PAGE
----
The future is already here — it's just not very evenly distributed

February 03, 2020 by Danilo de Oliveira Pereira

Our Board of Advisors helps substantially to shape the conference and to future proof the discussions there. One of these important influencers is Alan Morrison, which we are proud to have as a regular at the conference since 2018. Today Danilo de Oliveira Pereira got him, to answer on the past, present, and future of Semantic AI.

Danilo: What are the major trends and upcoming developments in Semantic AI?

Alan: John Launchbury of the US Defense Advanced Research Projects Agency (DARPA) identified three waves of AI back in 2017, in a video that's well worth watching.

Knowledge representation (dominant during the First Wave of AI) tech helps create context (for the Third Wave that's just getting started) through knowledge graphs. Those are semantic webs of context that consist of what you could call "smart data', which equals the instance data you have plus description or predicate logic that describes and disambiguates that data in the form of Tinker Toy-style graphs. In legacy computing, much of that essential logic is trapped in application code. If you bring the description into the mix at the data layer through the knowledge graph, all of a sudden, you have machine readable context that can be scaled, or "generalized." That context can be the knowledge base for statistical machine learning efforts and can provide a means of reasoning that neural network approaches, for example, lack.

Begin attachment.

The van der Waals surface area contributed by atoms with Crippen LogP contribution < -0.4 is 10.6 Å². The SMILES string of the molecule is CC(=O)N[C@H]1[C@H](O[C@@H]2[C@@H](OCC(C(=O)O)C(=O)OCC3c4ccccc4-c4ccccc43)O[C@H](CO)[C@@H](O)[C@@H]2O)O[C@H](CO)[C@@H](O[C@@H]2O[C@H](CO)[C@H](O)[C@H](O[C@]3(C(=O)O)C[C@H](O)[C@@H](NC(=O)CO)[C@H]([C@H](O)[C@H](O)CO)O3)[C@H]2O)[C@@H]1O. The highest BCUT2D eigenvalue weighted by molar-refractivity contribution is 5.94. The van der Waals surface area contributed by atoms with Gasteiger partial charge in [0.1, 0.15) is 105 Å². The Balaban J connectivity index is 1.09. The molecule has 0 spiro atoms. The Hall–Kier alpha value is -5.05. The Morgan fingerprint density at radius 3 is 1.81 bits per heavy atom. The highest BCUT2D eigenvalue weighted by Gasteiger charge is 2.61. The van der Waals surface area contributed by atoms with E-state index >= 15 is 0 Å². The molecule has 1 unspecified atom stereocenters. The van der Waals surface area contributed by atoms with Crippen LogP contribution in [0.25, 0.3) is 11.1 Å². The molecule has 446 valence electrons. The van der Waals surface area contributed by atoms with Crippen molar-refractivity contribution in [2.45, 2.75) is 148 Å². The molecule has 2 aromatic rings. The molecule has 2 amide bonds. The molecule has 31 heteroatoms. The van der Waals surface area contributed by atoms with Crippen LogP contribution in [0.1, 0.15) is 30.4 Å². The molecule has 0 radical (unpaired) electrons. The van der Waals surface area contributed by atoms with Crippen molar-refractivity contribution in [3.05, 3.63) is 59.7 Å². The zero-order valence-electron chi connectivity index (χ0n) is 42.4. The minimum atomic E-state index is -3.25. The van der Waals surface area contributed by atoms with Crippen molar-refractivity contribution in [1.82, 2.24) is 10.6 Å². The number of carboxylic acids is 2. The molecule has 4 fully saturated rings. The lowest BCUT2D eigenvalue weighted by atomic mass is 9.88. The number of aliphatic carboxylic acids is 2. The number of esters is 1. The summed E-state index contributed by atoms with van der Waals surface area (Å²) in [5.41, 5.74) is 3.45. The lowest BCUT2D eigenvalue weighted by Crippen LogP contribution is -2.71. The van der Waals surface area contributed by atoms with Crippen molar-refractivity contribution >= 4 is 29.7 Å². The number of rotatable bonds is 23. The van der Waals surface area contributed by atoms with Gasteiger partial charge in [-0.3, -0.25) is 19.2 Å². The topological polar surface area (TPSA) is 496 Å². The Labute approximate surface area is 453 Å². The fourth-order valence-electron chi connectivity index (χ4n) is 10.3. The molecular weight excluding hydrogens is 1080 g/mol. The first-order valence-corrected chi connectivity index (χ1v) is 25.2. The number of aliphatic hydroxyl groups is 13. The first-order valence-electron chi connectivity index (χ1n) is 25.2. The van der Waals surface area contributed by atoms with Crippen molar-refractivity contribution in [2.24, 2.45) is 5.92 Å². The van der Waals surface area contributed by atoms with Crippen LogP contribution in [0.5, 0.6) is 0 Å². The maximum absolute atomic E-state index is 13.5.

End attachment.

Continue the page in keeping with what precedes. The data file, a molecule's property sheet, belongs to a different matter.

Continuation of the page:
At its most elemental level, such a web of context describes piece by piece how one entity is related to another, such as Ian knows Mary. What's most important here that the Second Wave of AI (the wave of statistical machine learning, including deep learning) has been missing, is the verb in that sentence that describes the relationship between Ian and Mary. 

Humans can help machines describe and understand the essential, important relationships between people, places, things, and ideas, and those are represented as interconnected collections of these subjects, verbs, and objects. 

Ultimately, those collections of subjects, verbs, and objects or entities and—very importantly, the relationships between them—can constitute a lingua franca between humans and machines, a way to distill and share actionable understanding via knowledge graphs.

What most don't realize is that most of the data in the data tables that enterprises create and store buries or lacks representations of those essential relationships. Once you make those verbs into the data, machines can "see" and use the context, and even make new inferences on other important relationships that can be added to the mix.

Want to learn about past, present, and future of Semantic AI? Go for Alan's talk! Register for SEMANTiCS Austin!

Without context, we can't scale AI. But if we add that context with the help of humans in the loop who understand the relevant business domains, we can create a digital twin of a whole business, whole supply chain, or whole ecosystem by snapping together all these contexts (using standards-based approaches that allow the Tinker Toy connections) to create a fully interoperable picture. That's just one reason why there's so much excitement around knowledge graphs.